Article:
In view of detailed narration regarding journey through which said project has passed and various stages at which it was scrutinized, it cannot be said that decision making process of respondents in arriving at decision to accept tender of respondent no. 5 has suffered from any irrationality, arbitrariness or can be said to be clandestine. Entire project has been transparent and under gone scrutiny at various stages, through experts.

Scope of judicial review of High Court while exercising powers under Art.226 of Constitution of India, is only to examine decision making process of respondents. Interference of this Court will be warranted only if decision making process of respondents suffers from irrationality, arbitrariness or irregularity. [Para 27,30]

Cases Cited:
Bungalow Plot Owners (Sector 8) Association Vs. State of Maharashtra, AIR 1983 Bom. 448 [Para 5,6,11,12]
M/s. Maa Bijasani Chemicals Pvt. Ltd. Vs. State of Maharashtra & Ors., 2009(6) ALL MR 750 [Para 11,12]
Tata Cellular Vs. Union of India, (1994) 6 SCC 651 [Para 14]


JUDGMENT

B. R. GAVAI, J. :- Rule is made returnable forthwith and heard finally with the consent of learned counsel for the parties.

2. The petitioner, who claims to be a Social worker, has approached this Court seeking a direction to quash and set aside the tender notice published in the daily "Nav Bharat" dated 21.04.2008 and the whole process undertaken by the respondents in pursuance of the aforesaid tender notice. The petitioner further seeks a direction to constitute a High Power Committee consisting of experts in the field, so as to properly estimate the cost of the Project namely "Four laning of Warora-Chandrapur-Ballarpur-Bamani road and bridges on SH 264, Part Warora to Chandrapur km 40/100 to 83/409, Part Chandrapur to Bamani km 94/00 to 107/800 including Chandrapur by-pass road (SH 266) km 0/00 to 5/200 and 2 km length of SH 267 in Chandrapur district, total length 64.40 kms and direct the aforesaid High Power Committee to monitor and supervise the work of the aforesaid project in the interest of the public at large.

3. Three basic contentions were raised on behalf of the petitioner :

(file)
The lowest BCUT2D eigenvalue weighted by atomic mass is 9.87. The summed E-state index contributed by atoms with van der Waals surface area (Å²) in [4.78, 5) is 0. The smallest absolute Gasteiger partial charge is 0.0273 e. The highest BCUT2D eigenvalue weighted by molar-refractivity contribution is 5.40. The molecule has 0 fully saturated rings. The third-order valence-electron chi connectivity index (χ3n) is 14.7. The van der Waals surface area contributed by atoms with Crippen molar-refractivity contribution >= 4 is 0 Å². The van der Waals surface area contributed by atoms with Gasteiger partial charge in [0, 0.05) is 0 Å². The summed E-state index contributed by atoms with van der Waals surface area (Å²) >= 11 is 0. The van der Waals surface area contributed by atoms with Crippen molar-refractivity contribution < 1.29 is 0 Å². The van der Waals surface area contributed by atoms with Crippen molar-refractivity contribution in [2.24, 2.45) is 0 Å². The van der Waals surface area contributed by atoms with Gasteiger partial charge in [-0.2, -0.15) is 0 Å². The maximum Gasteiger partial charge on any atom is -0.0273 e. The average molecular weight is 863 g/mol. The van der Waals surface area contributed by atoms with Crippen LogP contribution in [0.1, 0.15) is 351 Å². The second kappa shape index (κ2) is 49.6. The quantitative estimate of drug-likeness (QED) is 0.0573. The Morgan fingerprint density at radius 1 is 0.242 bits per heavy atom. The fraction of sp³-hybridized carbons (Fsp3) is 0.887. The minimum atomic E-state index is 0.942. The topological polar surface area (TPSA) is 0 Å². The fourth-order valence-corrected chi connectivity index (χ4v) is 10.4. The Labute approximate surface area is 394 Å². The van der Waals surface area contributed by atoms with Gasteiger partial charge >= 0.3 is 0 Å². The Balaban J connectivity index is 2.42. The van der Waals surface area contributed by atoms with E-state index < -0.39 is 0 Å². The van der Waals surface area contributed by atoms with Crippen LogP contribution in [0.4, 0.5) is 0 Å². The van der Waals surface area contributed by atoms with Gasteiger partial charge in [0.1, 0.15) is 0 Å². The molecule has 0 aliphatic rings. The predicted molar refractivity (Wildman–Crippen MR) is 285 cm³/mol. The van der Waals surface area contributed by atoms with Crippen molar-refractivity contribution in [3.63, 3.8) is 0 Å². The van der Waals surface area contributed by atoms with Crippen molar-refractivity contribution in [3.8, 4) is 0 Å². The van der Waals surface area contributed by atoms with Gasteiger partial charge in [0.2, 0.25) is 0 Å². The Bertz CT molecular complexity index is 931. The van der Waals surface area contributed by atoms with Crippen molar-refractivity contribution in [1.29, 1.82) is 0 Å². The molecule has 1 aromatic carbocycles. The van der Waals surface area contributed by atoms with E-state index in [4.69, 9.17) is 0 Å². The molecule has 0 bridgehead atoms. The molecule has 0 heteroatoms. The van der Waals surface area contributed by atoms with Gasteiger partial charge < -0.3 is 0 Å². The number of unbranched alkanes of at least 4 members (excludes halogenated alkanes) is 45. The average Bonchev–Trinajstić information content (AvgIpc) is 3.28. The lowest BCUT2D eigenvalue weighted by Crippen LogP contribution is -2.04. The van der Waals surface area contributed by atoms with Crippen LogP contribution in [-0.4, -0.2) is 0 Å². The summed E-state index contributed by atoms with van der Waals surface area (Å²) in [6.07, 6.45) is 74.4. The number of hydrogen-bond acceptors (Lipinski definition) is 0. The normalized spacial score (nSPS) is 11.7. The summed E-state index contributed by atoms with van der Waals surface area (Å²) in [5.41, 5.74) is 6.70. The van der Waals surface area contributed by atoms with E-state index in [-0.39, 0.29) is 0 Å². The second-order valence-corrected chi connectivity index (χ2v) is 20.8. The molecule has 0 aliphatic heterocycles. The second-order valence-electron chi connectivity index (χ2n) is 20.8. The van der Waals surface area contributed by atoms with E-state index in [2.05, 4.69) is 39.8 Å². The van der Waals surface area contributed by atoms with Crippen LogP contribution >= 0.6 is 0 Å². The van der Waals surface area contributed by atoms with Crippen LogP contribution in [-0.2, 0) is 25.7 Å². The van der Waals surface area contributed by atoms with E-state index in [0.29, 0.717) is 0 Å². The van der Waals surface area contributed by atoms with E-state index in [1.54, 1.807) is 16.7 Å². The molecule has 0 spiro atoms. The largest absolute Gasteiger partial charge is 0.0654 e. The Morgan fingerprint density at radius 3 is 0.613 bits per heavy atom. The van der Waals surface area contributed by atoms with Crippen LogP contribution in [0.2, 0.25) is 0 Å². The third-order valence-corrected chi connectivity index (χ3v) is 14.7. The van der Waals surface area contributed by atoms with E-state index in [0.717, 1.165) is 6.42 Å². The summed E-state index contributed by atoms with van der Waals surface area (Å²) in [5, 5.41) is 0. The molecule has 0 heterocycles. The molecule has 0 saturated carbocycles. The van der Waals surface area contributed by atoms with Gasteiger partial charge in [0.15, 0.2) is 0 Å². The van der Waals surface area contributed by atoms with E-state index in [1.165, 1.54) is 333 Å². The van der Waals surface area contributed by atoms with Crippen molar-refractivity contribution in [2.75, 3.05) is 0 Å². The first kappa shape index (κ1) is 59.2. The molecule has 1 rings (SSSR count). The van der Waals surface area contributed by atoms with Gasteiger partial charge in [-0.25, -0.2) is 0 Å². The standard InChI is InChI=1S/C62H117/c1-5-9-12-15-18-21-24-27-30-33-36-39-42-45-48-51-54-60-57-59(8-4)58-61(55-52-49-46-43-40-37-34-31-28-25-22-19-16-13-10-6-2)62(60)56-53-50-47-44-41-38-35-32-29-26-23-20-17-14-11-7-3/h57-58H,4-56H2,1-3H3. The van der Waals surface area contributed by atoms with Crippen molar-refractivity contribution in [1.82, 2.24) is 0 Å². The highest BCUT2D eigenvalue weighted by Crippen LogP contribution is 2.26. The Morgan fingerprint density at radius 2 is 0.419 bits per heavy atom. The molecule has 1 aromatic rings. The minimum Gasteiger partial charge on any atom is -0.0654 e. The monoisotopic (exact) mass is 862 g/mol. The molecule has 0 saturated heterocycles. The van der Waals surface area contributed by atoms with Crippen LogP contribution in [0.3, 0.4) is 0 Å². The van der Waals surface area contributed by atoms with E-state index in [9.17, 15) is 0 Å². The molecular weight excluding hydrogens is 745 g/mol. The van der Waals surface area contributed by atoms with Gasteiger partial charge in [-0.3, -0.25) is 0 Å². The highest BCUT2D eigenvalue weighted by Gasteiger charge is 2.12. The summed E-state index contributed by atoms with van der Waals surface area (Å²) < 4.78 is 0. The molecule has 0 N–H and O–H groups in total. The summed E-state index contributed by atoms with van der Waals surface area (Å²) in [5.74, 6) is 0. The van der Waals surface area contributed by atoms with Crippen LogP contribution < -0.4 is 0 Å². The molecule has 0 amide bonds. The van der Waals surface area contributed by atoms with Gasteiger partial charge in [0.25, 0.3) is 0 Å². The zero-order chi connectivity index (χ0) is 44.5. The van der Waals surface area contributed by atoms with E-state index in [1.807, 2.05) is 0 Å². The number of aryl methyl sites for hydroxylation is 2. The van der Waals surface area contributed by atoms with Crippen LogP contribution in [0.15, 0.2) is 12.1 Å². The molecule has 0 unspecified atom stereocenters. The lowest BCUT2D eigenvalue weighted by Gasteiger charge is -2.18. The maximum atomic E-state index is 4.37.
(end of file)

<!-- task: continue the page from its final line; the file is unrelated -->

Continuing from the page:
(1) The first contention that is raised is, it is not permissible for the State to permit a contractor to collect the amount in excess of actual expenditure on the project.

(2) The second contention is that the initial concession period of 25 years came to be increased to 30 years so as to give undue benefit to Respondent No. 5.

(3) The third contention that is raised is that Respondent No. 5 was likely to earn a profit of Rs.11,700 Crore from the said project.

4. It is the contention of Shri Bhandarkar, learned counsel, that the petitioner, by standing on the road, has calculated the number of vehicles plying on the said road and after calculating the number of said vehicles, he has arrived at an estimated profit that the Respondent No. 5 would collect in a span of 30 years, on the basis of toll to be charged by him.

5. Insofar as the first contention of the petitioner regarding a contractor cannot be permitted to collect an amount more than the capital outlay is concerned, the learned counsel for the petitioner heavily relies in support of his submissions, on the Division Bench judgment of this Court in the case of Bungalow Plot Owners (Sector 8) Association vs. State of Maharashtra, reported at AIR 1983 Bom. 448.

6. No doubt, the learned counsel is right in relying on the judgment of this Court in the case of Bungalow Plot Owners (Sector 8) Association vs. State of Maharashtra (supra) inasmuch as the Division Bench of this Court had in unequivocal terms held that the very purpose of proviso is to make the machinery and the power available to allow the State Government to reimburse itself in respect of the capital cost incurred on a bridge or a tunnel and any approach road thereto. The Division Bench further held that the capital cost means the actual expenditure incurred as on the date on which the power is so exercised. As such the learned counsel is right in submitting on the basis of said judgment that it is not permissible to collect a profit element in excess of capital cost.